Distributors of speech--bookstores are the most familiar example-- are liable for illegal speech only once it is called to their attention. The Supreme Court said in a case called Smith v. California that a bookstore owner cannot be expected to read everything in the store.
In Cubby v. Compuserve, a leading precedent for cyberspace, a federal judge ruled that Compuserve and other online services are electronic bookstores. If a user posts an illegal file or message, a service cannot be held responsible unless it knows the illegal material is there. However, a New York State judge in the case of Stratton Oakmont v. Prodigy held Prodigy to a higher standard, treating it as a publisher because it had once bragged that all messages on its forum were pre-screened.
A rule protecting online services as distributors, though intuitively correct, gives little comfort to users. Once the service has been put on notice that a user's message or file is considered illegal, it has little incentive to look into the matter or take a free speech stand. Most such cases will be resolved by the service deleting the user's material.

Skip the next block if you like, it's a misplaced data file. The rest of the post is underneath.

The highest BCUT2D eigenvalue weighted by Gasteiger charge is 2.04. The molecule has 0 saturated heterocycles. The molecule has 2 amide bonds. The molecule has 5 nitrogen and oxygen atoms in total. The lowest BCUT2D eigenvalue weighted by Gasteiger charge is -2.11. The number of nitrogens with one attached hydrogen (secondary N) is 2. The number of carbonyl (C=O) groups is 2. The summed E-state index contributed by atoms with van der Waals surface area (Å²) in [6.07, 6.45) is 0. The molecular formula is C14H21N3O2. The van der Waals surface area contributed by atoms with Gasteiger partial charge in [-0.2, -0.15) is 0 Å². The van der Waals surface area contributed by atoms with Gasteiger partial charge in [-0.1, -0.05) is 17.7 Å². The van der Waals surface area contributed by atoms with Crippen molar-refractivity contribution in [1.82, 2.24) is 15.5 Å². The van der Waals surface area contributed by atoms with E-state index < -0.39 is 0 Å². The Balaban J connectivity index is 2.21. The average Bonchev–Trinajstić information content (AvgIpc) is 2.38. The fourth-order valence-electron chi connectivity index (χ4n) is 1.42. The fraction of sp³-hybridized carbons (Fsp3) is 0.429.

In Eckstein v. Melson, state prosecutors raided Mrs. Eckstein's bookstore, and confiscated materials including Penthouse magazine and a novel by John Updike. Mrs. Eckstein was not indicted, but the prosecutor then wrote her a letter saying that if she was ever caught with obscene materials again, she would be charged. Neither the prosecutor or anyone else would tell her what in her bookstore was considered obscene, and a conservative federal appeals court said that some chilling of her (and her customer's) free speech rights was acceptable damage in the battle against obscenity. The Eckstein case, and others like it, set the stage for the extensive chilling effect that the Communications Decency Act will exert over distributors everywhere.